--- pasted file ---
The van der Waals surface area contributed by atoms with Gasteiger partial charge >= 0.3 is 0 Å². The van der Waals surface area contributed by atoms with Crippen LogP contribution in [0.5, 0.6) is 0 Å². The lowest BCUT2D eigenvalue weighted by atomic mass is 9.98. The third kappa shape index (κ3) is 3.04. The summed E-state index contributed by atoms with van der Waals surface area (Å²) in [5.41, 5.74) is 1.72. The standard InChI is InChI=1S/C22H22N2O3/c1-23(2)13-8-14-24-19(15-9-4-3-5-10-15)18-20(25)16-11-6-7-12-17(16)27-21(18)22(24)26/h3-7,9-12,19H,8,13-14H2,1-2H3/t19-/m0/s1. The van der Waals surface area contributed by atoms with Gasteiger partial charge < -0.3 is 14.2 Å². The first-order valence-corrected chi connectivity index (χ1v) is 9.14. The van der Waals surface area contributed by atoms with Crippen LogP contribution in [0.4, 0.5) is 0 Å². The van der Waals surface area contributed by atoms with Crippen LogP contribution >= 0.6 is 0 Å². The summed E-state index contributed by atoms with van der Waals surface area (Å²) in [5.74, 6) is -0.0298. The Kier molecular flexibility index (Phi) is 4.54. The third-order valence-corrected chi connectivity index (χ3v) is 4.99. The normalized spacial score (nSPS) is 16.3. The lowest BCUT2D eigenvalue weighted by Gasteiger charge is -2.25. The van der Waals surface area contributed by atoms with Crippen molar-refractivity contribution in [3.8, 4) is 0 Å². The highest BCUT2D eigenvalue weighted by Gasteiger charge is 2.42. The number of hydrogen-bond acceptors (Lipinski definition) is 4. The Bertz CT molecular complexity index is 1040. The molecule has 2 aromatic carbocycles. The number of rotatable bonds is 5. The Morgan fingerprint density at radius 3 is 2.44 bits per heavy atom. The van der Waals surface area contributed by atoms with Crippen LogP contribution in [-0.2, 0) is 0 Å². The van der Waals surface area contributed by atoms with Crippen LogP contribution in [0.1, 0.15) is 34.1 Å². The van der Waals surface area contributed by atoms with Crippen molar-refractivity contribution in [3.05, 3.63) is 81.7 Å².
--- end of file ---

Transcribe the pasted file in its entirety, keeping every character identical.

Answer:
The van der Waals surface area contributed by atoms with Gasteiger partial charge >= 0.3 is 0 Å². The van der Waals surface area contributed by atoms with Crippen LogP contribution in [0.5, 0.6) is 0 Å². The lowest BCUT2D eigenvalue weighted by atomic mass is 9.98. The third kappa shape index (κ3) is 3.04. The summed E-state index contributed by atoms with van der Waals surface area (Å²) in [5.41, 5.74) is 1.72. The standard InChI is InChI=1S/C22H22N2O3/c1-23(2)13-8-14-24-19(15-9-4-3-5-10-15)18-20(25)16-11-6-7-12-17(16)27-21(18)22(24)26/h3-7,9-12,19H,8,13-14H2,1-2H3/t19-/m0/s1. The van der Waals surface area contributed by atoms with Gasteiger partial charge < -0.3 is 14.2 Å². The first-order valence-corrected chi connectivity index (χ1v) is 9.14. The van der Waals surface area contributed by atoms with Crippen LogP contribution in [0.4, 0.5) is 0 Å². The van der Waals surface area contributed by atoms with Crippen LogP contribution >= 0.6 is 0 Å². The summed E-state index contributed by atoms with van der Waals surface area (Å²) in [5.74, 6) is -0.0298. The Kier molecular flexibility index (Phi) is 4.54. The third-order valence-corrected chi connectivity index (χ3v) is 4.99. The normalized spacial score (nSPS) is 16.3. The lowest BCUT2D eigenvalue weighted by Gasteiger charge is -2.25. The van der Waals surface area contributed by atoms with Crippen molar-refractivity contribution in [3.8, 4) is 0 Å². The highest BCUT2D eigenvalue weighted by Gasteiger charge is 2.42. The number of hydrogen-bond acceptors (Lipinski definition) is 4. The Bertz CT molecular complexity index is 1040. The molecule has 2 aromatic carbocycles. The number of rotatable bonds is 5. The Morgan fingerprint density at radius 3 is 2.44 bits per heavy atom. The van der Waals surface area contributed by atoms with Crippen LogP contribution in [-0.2, 0) is 0 Å². The van der Waals surface area contributed by atoms with Crippen LogP contribution in [0.1, 0.15) is 34.1 Å². The van der Waals surface area contributed by atoms with Crippen molar-refractivity contribution in [3.05, 3.63) is 81.7 Å².